War of the Rebellion: Serial 079 Page 0837 Chapter LI. CORRESPONDENCE, ETC. -CONFEDERATE.

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BULL'S GAP, October 21, 1864.

Major-General BRECKINRIDGE:

General Williams' command has gone. Straggling detachments are still in the country. Cannot you obtain from General Lee permission for me to retain them until all collected and further orders from you?

J. C. VAUGHN,

Brigadier-General.

[OCTOBER 21, 1864. -For Vaughn to Johnston, relating to operations in East Tennessee, see Part I, p. 850.]

HEADQUARTERS,

Gadsden, Ala., October 21, 1864.

Lieutenant General A. P. STEWART,

Commanding Corps:

General Hood directs that you will move your command in the morning at 2 o'clock, taking all your ordnance and all your artillery, but as to other trains you will move just as we have been lately, and you will leave all your trains (that you before left) in your camps, parked together, and give directions to your chief quartermaster to report at daylight to Major Ayer, chief quartermaster, for orders. Your shoes will be issued to you to- night. General Hood desires that you will march about eighteen miles to-morrow.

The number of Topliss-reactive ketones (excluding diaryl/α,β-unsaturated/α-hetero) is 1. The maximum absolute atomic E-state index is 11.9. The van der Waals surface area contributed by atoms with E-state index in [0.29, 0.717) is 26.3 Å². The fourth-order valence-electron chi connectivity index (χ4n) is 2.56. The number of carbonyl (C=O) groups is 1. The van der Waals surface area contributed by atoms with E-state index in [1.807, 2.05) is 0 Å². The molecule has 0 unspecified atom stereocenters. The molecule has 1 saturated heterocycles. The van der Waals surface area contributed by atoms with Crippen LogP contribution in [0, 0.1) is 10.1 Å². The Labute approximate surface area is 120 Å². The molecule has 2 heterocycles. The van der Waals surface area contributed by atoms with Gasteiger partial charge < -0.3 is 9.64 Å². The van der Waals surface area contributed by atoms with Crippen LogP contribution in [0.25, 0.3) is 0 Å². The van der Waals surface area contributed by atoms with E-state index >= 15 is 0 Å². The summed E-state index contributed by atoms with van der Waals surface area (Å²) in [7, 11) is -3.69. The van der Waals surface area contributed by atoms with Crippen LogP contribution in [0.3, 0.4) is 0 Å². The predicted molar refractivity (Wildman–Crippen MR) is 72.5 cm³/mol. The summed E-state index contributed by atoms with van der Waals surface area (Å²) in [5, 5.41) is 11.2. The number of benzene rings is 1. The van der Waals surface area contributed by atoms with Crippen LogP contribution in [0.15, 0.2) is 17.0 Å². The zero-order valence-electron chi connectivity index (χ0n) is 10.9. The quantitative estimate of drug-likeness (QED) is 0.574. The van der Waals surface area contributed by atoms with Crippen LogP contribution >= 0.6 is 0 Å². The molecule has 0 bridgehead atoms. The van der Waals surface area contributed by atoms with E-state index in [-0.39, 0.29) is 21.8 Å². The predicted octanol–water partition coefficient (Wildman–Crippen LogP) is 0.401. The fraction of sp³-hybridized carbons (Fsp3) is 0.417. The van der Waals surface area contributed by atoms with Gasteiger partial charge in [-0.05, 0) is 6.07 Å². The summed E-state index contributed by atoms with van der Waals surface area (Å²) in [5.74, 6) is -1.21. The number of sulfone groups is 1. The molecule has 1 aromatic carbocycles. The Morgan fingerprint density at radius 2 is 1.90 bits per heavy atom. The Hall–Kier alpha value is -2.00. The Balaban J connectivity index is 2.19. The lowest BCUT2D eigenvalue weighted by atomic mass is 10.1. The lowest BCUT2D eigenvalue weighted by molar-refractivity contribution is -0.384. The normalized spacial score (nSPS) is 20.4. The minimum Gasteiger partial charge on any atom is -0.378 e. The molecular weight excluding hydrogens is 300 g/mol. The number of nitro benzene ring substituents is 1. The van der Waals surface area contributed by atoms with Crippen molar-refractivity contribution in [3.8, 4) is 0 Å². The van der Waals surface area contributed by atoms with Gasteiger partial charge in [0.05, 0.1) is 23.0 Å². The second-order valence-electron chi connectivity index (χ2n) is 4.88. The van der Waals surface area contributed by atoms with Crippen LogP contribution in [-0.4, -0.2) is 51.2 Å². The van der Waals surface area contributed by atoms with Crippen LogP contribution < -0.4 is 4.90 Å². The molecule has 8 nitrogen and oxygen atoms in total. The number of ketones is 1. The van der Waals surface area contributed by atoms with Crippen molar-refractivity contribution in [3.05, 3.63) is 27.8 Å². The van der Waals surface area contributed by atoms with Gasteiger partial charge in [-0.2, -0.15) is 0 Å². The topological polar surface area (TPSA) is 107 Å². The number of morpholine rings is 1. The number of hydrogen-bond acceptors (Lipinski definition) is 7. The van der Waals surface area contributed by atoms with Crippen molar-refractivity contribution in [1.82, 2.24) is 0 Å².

A. P. MASON,

Major and Assistant Adjutant-General.

GENERAL ORDERS,

HDQRS. DEPT. OF ALA., MISS., AND E. LA., Numbers 131.

Selma, Ala., October 21, 1864.

Major Thomas Peters, quartermaster, having been assigned to duty by the War Department as chief of steam-boat and railroad transportation of the Department of Alabama, Mississippi, and East Louisiana, will be obeyed and respected accordingly. Major Young, chief quartermaster, will furnish such agents and other assistants as may be required.

By command of Lieutenant General R. Taylor:

E. SURGET,

Assistant Adjutant-General.

HEADQUARTERS FORREST'S CAVALRY,

Jackson, Tenn., October 21, 1864.

Lieutenant General R. TAYLOR,

Commanding Department, Selma, Ala.:

GENERAL: I find since my arrival here that my troops are in a much worse condition than I expected. Since crossing the river a large number of my horses have died, and many of my men are sick. I have been compelled to allow a large number of my men [to] go home to get new horses, and consequently I find my command greatly diminished in numbers. General Chalmers also notifies me that Mabry's brigade only numbers about 350 men, the remainder being left behind, their